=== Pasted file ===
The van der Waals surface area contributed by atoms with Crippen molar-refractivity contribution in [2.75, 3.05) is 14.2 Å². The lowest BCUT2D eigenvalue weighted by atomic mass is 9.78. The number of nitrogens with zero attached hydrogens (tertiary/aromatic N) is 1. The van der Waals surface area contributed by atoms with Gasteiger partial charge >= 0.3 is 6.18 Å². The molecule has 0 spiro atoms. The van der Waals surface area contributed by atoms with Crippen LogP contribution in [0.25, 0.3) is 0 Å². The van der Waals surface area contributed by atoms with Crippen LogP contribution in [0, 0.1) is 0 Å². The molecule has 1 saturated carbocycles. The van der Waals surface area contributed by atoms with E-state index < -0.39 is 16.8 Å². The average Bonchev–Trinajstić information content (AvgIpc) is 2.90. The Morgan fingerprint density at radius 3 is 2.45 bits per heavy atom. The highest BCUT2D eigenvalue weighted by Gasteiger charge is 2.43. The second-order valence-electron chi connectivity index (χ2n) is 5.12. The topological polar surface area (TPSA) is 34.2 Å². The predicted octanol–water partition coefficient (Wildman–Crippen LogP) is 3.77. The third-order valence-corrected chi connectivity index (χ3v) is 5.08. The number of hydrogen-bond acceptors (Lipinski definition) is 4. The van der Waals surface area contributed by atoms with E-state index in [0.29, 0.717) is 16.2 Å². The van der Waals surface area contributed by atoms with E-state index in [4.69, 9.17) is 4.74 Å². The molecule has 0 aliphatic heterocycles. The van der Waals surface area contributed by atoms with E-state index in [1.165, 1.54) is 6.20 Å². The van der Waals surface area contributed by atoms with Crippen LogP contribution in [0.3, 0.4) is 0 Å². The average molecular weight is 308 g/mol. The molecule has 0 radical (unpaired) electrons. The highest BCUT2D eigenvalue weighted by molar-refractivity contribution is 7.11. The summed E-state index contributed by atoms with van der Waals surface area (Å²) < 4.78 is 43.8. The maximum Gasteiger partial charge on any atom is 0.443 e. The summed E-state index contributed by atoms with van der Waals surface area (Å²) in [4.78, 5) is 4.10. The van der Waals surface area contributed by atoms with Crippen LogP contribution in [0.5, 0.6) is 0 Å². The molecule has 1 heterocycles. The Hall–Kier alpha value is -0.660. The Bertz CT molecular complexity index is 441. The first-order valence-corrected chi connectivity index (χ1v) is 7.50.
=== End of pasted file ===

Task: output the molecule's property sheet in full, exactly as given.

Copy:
The van der Waals surface area contributed by atoms with Crippen molar-refractivity contribution in [2.75, 3.05) is 14.2 Å². The lowest BCUT2D eigenvalue weighted by atomic mass is 9.78. The number of nitrogens with zero attached hydrogens (tertiary/aromatic N) is 1. The van der Waals surface area contributed by atoms with Gasteiger partial charge >= 0.3 is 6.18 Å². The molecule has 0 spiro atoms. The van der Waals surface area contributed by atoms with Crippen LogP contribution in [0.25, 0.3) is 0 Å². The van der Waals surface area contributed by atoms with Crippen LogP contribution in [0, 0.1) is 0 Å². The molecule has 1 saturated carbocycles. The van der Waals surface area contributed by atoms with E-state index < -0.39 is 16.8 Å². The average Bonchev–Trinajstić information content (AvgIpc) is 2.90. The Morgan fingerprint density at radius 3 is 2.45 bits per heavy atom. The highest BCUT2D eigenvalue weighted by Gasteiger charge is 2.43. The second-order valence-electron chi connectivity index (χ2n) is 5.12. The topological polar surface area (TPSA) is 34.2 Å². The predicted octanol–water partition coefficient (Wildman–Crippen LogP) is 3.77. The third-order valence-corrected chi connectivity index (χ3v) is 5.08. The number of hydrogen-bond acceptors (Lipinski definition) is 4. The van der Waals surface area contributed by atoms with E-state index in [0.29, 0.717) is 16.2 Å². The van der Waals surface area contributed by atoms with E-state index in [4.69, 9.17) is 4.74 Å². The molecule has 0 aliphatic heterocycles. The van der Waals surface area contributed by atoms with E-state index in [1.165, 1.54) is 6.20 Å². The van der Waals surface area contributed by atoms with Crippen LogP contribution in [0.3, 0.4) is 0 Å². The average molecular weight is 308 g/mol. The molecule has 0 radical (unpaired) electrons. The highest BCUT2D eigenvalue weighted by molar-refractivity contribution is 7.11. The summed E-state index contributed by atoms with van der Waals surface area (Å²) < 4.78 is 43.8. The maximum Gasteiger partial charge on any atom is 0.443 e. The summed E-state index contributed by atoms with van der Waals surface area (Å²) in [4.78, 5) is 4.10. The van der Waals surface area contributed by atoms with Crippen LogP contribution in [0.5, 0.6) is 0 Å². The molecule has 1 heterocycles. The Hall–Kier alpha value is -0.660. The Bertz CT molecular complexity index is 441. The first-order valence-corrected chi connectivity index (χ1v) is 7.50.